>     class XType( type ):
>         def __my_getattribute__( self, name ):
>             if name != '__dict__':
>                 raise AttributeError()
>             return super( self.__class__,
> self ).__getattribute__( name )
>         def __init__( klass, name, bases, dict ):
>             super( XType, klass ).__init__( name, bases, dict )
>             setattr( klass, '__getattribute__',
> klass.__my_getattribute__ )
> 
> This allows me to access X().__dict__ directly (and then
> X().__dict__['y']), but it still limits caller access to the get_y()
> method.

cf above.

> It sounds then like the "solution" will be to check whether the name
> referenced is called __dict__ or is a method or function type,
> otherwise throw the exception, and to ensure all internal calls are
> handled via self.__dict__[name] not self.name.

My my my. Trouble ahead...

> Something like:
> 
>     import types
>     class XType( type ):
>         def __my_getattribute__( self, name ):
>             if name != '__dict__' and not
> isinstance( self.__dict__[name], types.FunctionType ):
>                 raise AttributeError()
>             return super( self.__class__,

*never* use self.__class__ (or type(self) etc) when calling super(). You 
*really* want to pass the exact class here - else you'll have *very* 
strange results.

> self ).__getattribute__( name )
>         def __init__( klass, name, bases, dict ):
>             super( XType, klass ).__init__( name, bases, dict )
>             setattr( klass, '__getattribute__',
> klass.__my_getattribute__ )

My my my...

> Of course this is imperfect as a user can simply bypass the
> __getattribute__ call too and access __dict__ directly,

Indeed. The fact is that there's just no way to prevent client code to 
access your implementation. Period. So relax, stop fighting against the 
langage, and learn to use it how it is.

> but it's
> closer to what I was thinking.  The problem is the return value for
> functions is not bound - how do I bind these to the associated
> instance?

func.__get__(obj, obj.__class__)

But that should not be done when the function is an instance attribute -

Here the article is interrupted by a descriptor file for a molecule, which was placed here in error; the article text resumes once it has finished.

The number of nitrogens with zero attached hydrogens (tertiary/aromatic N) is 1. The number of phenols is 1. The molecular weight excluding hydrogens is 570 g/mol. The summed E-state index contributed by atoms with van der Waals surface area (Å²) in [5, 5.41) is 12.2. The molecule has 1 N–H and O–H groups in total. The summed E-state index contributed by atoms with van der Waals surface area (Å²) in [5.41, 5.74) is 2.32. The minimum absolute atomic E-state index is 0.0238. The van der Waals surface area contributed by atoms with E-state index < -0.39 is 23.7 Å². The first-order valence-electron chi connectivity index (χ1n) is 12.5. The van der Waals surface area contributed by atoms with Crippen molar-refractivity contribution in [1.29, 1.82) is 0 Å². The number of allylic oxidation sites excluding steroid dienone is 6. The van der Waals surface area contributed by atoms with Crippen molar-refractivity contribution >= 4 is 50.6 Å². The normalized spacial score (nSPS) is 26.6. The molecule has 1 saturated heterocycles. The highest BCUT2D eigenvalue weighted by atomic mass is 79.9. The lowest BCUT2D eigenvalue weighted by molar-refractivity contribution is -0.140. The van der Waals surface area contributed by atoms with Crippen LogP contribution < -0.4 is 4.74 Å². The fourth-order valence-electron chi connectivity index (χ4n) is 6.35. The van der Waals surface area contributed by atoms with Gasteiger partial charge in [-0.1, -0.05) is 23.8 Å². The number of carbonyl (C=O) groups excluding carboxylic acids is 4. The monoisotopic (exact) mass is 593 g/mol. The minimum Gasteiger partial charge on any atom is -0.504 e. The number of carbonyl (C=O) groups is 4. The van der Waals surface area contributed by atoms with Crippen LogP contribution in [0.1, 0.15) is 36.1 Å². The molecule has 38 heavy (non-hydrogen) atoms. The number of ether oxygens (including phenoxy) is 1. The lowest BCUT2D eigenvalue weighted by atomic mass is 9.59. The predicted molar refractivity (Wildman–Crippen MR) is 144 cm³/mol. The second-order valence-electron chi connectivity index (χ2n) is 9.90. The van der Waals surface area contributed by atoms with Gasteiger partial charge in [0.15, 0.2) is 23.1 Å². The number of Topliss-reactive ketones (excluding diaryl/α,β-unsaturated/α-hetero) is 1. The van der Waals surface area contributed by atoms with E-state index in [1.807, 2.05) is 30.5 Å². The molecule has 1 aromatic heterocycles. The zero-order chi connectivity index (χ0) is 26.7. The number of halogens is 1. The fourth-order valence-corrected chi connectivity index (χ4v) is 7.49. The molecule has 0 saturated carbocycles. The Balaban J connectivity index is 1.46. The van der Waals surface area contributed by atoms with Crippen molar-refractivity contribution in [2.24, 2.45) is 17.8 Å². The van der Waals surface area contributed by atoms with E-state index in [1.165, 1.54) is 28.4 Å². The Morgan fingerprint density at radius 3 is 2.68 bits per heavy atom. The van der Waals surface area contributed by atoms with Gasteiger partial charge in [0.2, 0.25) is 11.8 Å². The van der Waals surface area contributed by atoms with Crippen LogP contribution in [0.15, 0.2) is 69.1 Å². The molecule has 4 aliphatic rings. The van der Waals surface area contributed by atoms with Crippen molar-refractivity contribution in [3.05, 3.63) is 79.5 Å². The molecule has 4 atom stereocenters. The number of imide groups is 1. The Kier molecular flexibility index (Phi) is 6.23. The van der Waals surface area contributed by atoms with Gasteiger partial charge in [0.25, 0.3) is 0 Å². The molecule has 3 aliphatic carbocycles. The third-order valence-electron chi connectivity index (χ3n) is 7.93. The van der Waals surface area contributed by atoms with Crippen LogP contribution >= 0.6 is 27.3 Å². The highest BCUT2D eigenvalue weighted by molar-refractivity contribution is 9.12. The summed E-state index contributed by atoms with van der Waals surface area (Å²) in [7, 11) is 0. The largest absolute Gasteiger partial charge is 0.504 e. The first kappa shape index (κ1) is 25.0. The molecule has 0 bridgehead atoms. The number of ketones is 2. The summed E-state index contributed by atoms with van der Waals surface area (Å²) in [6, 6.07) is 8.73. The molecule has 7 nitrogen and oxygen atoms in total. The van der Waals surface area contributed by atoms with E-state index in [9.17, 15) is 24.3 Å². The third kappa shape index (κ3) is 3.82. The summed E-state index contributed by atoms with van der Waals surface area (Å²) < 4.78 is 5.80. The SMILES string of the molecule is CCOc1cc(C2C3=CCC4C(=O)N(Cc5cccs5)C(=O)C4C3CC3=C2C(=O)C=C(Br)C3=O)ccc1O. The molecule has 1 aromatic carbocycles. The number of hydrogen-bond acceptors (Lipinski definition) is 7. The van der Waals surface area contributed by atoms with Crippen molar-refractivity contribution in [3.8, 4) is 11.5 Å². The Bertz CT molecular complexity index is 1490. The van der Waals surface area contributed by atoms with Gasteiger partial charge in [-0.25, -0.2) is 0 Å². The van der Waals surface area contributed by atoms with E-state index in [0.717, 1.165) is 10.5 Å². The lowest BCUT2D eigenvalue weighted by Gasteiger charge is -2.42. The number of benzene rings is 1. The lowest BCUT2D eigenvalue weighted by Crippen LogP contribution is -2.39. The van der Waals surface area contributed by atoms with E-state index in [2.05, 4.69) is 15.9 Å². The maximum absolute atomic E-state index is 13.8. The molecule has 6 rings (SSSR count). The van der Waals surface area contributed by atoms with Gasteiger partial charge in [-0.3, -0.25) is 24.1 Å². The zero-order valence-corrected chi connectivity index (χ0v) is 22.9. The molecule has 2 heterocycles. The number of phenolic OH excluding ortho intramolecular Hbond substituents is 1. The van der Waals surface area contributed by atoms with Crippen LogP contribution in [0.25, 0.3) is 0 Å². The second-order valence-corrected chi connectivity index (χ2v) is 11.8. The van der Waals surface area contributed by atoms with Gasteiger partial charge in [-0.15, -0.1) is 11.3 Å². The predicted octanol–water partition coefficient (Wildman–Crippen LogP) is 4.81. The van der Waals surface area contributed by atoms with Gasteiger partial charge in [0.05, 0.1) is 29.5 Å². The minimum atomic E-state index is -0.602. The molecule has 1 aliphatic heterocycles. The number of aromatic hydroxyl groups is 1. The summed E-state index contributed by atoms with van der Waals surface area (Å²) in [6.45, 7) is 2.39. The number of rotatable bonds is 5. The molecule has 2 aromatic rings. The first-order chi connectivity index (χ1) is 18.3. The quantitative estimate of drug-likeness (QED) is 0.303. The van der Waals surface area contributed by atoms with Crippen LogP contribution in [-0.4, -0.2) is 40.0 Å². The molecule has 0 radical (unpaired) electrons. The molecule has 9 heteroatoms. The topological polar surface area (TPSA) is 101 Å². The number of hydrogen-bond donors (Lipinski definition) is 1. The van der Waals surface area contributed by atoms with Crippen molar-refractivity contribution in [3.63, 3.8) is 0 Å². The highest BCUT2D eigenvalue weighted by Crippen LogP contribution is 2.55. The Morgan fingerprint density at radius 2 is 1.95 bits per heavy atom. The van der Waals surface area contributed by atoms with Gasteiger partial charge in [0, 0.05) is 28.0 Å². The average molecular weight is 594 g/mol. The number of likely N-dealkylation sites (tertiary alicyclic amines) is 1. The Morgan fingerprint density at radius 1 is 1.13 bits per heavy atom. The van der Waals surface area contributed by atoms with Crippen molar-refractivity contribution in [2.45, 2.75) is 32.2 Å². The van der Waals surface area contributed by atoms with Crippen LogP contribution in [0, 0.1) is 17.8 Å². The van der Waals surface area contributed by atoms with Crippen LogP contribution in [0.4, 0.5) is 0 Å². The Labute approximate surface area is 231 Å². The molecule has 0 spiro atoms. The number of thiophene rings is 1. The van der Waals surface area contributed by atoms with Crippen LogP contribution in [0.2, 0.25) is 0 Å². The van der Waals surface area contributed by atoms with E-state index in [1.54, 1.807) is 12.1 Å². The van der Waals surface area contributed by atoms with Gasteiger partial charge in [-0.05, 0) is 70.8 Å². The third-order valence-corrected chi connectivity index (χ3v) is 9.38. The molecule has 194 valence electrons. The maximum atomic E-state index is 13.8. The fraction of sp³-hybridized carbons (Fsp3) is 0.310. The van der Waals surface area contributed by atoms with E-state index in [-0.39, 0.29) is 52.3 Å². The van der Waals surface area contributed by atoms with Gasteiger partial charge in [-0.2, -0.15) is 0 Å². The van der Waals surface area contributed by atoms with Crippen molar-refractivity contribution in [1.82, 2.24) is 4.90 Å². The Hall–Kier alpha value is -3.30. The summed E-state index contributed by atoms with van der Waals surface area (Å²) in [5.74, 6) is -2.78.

only when it's a class one. And any class attribute implementing the 
descriptor protocol should be treated that way.

> (Caveat - I am not sure whether using __get__ itself in lieu of
> __getattribute__ would be a better solution; but I would like to see
> how binding would be done here for general knowledge.)

(simplified) In the normal case, when the attribute looked up happens to 
be a class attribute and implements the descriptor protocol, 
__getattribute__ returns attr.__get__(obj, type(obj). What attr.__get__ 
returns is up to whoever implemented type(attr). In the case of 
functions, anyway, __get__ returns a method object, which is a callable 
object wrapping the function, the target object and the class. When 
called, this method object insert the target object (or class if it's a 
classmethod) in front of the args list, and invoke the function with 
this new args list. Which is why you need to declare self (or cls) as 
first argument of a 'method' but not to explicitely pass it at call time.

Anyway : forget about "real" privacy in Python (FWIW, neither Java nor 
C++ have "real" privacy - there are ways to bypass access restrictors in 
both languages), just use the single leading underscore convention and 
you'll be fine. And don't write explicit accessors - in fact, don't 
write accessors at all until you need them, and when you need them, use 
a property or a custom descriptor object, so it's transparant to client 
code.

HTH